# indicates this transform contains a non sub explosion particle system, but still should be synced on all clients. When # is used, the corresponding sub explosion particle will pair with next transform.
	no prefix indicates this transform contains a sub explosion particle system but does not need to be synced.
-For postfix:
	$ indicates this transform explode on particle death instead of collision.
	# indicates this transform explode on both particle death and collision.
	no postfix indicates this transform explode on particle collision./-->
<property name="Explosion.SubExplosionTransform" value="($/#/ )transform1($/#/ ),($/#/ )transform2($/#/ )"/>
<property name="Explosion.SubExplosion" value="particle1,particle2"/>


Source of the sub explosion will be the bound item class of each particle, and the initiator will be the same as the first explosion.

Following triggers will also be fired from the bound item class and the initiator:

  • onProjectileImpact
  • onSelfExplosionDamagedOther
  • onSelfExplosionAttackedOther

Passive effects in the bound item class will also work.


Finally, add SubExplosionController,CustomParticleLoaderMultiExplosion to the value of Explosion.CustomScriptTypes.



Spawn Entity Expansion


The concept of this patch is triggering spawning on explosion, in order to simulate death loot drop or division spawn. Most of the work can be done in xml.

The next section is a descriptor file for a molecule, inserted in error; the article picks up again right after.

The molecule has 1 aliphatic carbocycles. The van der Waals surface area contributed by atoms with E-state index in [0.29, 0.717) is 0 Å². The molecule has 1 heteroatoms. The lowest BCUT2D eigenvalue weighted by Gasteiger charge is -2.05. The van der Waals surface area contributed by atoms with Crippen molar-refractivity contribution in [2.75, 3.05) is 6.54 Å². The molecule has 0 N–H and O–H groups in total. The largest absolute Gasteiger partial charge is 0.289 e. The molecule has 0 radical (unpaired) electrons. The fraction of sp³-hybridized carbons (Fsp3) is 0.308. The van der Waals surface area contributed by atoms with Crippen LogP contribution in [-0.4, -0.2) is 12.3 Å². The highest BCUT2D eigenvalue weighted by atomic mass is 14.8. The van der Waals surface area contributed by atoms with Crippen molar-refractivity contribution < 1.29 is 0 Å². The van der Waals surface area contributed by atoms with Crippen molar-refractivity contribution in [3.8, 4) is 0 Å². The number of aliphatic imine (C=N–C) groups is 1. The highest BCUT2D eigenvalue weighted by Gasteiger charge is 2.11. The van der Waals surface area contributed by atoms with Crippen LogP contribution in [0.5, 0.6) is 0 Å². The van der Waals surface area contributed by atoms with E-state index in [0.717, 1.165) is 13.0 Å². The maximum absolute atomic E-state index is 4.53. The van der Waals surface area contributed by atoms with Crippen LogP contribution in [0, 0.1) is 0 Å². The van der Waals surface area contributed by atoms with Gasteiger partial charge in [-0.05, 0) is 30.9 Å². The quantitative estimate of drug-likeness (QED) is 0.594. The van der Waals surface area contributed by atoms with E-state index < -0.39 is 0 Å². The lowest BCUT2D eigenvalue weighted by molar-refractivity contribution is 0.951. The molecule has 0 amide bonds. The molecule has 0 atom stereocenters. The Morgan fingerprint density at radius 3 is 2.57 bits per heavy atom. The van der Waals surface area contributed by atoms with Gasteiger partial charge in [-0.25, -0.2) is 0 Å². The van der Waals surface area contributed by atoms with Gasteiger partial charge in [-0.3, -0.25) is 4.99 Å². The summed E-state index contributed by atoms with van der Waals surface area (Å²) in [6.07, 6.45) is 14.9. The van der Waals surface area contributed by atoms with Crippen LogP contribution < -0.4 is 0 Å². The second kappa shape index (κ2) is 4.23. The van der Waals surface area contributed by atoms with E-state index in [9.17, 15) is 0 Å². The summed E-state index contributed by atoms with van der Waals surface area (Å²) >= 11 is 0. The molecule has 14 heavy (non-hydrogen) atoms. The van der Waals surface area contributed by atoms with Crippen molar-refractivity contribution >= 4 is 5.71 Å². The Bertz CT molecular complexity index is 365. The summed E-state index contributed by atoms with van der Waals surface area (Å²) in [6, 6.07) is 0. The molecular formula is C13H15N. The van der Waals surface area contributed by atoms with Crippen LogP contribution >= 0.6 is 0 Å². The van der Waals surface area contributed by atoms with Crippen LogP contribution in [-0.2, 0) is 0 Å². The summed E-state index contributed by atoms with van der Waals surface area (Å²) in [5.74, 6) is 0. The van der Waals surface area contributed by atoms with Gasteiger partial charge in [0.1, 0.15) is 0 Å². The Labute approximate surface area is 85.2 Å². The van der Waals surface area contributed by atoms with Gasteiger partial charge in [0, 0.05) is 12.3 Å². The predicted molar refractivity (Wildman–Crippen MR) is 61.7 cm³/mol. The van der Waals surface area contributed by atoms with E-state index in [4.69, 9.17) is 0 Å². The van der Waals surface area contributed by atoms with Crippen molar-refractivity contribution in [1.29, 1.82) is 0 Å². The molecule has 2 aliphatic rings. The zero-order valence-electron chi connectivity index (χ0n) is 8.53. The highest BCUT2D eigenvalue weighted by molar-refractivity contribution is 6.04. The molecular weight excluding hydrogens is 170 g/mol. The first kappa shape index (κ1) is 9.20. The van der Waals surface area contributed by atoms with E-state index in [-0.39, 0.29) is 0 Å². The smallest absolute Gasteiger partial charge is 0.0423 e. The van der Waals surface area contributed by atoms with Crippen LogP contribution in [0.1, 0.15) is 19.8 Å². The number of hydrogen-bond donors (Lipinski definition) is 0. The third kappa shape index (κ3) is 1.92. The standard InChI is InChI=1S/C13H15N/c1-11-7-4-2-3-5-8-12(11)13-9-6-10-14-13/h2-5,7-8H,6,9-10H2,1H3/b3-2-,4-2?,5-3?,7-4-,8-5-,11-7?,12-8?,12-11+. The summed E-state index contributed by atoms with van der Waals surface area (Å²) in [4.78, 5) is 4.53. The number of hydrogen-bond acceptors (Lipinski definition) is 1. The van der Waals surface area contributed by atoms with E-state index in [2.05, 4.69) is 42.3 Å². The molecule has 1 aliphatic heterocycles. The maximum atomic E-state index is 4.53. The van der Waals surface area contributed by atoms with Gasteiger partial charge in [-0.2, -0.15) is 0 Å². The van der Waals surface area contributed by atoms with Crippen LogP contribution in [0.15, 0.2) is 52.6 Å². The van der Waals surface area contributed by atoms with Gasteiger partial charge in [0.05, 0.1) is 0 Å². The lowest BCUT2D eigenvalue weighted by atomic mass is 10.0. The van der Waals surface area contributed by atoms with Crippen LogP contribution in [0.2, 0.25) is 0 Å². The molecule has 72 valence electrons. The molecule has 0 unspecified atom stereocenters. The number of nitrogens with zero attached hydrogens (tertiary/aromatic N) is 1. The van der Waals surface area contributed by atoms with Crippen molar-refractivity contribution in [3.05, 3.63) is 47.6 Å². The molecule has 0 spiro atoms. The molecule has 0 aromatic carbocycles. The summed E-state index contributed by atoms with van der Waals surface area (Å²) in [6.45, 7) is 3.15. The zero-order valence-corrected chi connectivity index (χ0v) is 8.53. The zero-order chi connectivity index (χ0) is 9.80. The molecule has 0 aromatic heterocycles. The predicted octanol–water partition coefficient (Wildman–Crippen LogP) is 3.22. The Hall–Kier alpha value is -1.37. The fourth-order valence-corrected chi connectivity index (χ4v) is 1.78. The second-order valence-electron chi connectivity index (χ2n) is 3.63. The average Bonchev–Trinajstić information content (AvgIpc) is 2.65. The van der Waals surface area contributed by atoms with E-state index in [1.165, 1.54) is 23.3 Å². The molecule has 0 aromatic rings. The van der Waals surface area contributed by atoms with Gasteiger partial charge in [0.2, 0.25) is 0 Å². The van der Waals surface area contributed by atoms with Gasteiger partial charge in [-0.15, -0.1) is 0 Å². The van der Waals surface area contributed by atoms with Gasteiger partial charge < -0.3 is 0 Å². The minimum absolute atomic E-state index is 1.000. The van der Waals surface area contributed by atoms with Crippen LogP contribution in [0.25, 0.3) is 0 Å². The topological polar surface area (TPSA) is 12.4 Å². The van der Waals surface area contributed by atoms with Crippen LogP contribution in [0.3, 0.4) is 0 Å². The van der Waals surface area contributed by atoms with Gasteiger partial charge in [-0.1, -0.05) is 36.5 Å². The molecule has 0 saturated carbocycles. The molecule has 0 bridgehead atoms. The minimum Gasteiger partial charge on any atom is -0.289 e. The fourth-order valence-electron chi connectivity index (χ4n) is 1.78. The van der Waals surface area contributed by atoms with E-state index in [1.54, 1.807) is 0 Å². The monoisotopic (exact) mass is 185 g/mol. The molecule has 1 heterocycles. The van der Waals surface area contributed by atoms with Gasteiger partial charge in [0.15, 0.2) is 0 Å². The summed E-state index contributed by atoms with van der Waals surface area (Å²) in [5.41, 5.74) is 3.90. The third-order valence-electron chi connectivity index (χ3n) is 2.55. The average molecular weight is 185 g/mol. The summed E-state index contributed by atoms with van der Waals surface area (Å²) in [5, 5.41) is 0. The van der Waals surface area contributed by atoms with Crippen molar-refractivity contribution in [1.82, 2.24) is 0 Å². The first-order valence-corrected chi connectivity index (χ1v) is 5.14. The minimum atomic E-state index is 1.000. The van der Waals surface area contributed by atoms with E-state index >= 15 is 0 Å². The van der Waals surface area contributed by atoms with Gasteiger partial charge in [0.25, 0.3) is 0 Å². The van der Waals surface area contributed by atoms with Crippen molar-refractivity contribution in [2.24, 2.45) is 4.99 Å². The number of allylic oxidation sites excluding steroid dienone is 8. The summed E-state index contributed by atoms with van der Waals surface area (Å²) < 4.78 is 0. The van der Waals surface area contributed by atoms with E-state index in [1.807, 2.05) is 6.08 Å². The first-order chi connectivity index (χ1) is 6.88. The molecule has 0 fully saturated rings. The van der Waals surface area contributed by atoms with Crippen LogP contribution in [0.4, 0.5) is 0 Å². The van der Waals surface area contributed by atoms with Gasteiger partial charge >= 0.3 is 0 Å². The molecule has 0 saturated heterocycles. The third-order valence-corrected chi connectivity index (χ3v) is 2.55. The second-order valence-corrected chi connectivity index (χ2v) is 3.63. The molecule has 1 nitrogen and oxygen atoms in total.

Xml editting


The properties are quite straightforward:

<!-- if lifetime is not specified, the entity will stay alive until someone kills it /-->
<property name="Explosion.SpawnEntityLifetime" value="time before kill entity"/>
<!-- spawn chance is defaulted to 1 /-->
<property name="Explosion.SpawnChance" value="the overall chance to trigger the spawn, range: 0 - 1"/>
<!-- only one of following spawn options is accepted /-->
<property name="Explosion.SpawnEntityClass" value="entity class name"/>
<property name="Explosion.SpawnEntityGroup" value="entity group name"/>
<property name="Explosion.SpawnEntityItem" value="itemname($mincount(,maxcount))"/>
<property name="Explosion.SpawnLootGroup" value="loot group name"/>

Add ExplosionSpawnEntity,CustomParticleLoaderSpawnEntity to the value of Explosion.CustomScriptTypes.



Edited by closer_ex (see edit history)